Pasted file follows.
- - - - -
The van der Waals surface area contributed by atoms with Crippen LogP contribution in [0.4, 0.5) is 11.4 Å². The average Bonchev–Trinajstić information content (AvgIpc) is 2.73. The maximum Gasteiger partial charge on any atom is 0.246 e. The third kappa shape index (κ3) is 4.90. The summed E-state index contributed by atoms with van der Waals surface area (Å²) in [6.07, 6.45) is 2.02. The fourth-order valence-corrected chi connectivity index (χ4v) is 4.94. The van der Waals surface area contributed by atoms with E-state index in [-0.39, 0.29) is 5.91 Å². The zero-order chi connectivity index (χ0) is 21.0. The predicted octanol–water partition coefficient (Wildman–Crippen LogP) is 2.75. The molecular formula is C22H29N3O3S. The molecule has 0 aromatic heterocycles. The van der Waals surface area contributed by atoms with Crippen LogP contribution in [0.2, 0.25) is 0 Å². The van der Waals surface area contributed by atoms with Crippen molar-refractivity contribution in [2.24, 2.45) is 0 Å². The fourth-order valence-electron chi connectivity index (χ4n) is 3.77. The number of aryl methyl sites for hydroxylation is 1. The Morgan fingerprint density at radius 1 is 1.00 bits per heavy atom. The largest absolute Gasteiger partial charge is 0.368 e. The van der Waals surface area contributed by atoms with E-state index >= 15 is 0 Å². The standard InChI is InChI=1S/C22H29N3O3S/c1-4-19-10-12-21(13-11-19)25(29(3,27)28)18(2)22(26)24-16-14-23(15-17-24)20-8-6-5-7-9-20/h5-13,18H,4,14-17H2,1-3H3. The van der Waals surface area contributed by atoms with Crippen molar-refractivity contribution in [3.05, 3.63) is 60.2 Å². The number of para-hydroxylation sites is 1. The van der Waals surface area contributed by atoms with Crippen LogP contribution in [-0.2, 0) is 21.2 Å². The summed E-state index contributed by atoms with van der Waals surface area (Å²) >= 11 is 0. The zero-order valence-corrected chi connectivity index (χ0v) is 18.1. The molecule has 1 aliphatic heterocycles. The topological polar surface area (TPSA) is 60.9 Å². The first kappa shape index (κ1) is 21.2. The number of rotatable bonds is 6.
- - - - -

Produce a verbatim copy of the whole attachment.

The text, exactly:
The van der Waals surface area contributed by atoms with Crippen LogP contribution in [0.4, 0.5) is 11.4 Å². The average Bonchev–Trinajstić information content (AvgIpc) is 2.73. The maximum Gasteiger partial charge on any atom is 0.246 e. The third kappa shape index (κ3) is 4.90. The summed E-state index contributed by atoms with van der Waals surface area (Å²) in [6.07, 6.45) is 2.02. The fourth-order valence-corrected chi connectivity index (χ4v) is 4.94. The van der Waals surface area contributed by atoms with E-state index in [-0.39, 0.29) is 5.91 Å². The zero-order chi connectivity index (χ0) is 21.0. The predicted octanol–water partition coefficient (Wildman–Crippen LogP) is 2.75. The molecular formula is C22H29N3O3S. The molecule has 0 aromatic heterocycles. The van der Waals surface area contributed by atoms with Crippen LogP contribution in [0.2, 0.25) is 0 Å². The van der Waals surface area contributed by atoms with Crippen molar-refractivity contribution in [2.24, 2.45) is 0 Å². The fourth-order valence-electron chi connectivity index (χ4n) is 3.77. The number of aryl methyl sites for hydroxylation is 1. The Morgan fingerprint density at radius 1 is 1.00 bits per heavy atom. The largest absolute Gasteiger partial charge is 0.368 e. The van der Waals surface area contributed by atoms with E-state index >= 15 is 0 Å². The standard InChI is InChI=1S/C22H29N3O3S/c1-4-19-10-12-21(13-11-19)25(29(3,27)28)18(2)22(26)24-16-14-23(15-17-24)20-8-6-5-7-9-20/h5-13,18H,4,14-17H2,1-3H3. The van der Waals surface area contributed by atoms with Crippen molar-refractivity contribution in [3.05, 3.63) is 60.2 Å². The number of para-hydroxylation sites is 1. The van der Waals surface area contributed by atoms with Crippen LogP contribution in [-0.2, 0) is 21.2 Å². The summed E-state index contributed by atoms with van der Waals surface area (Å²) >= 11 is 0. The zero-order valence-corrected chi connectivity index (χ0v) is 18.1. The molecule has 1 aliphatic heterocycles. The topological polar surface area (TPSA) is 60.9 Å². The first kappa shape index (κ1) is 21.2. The number of rotatable bonds is 6.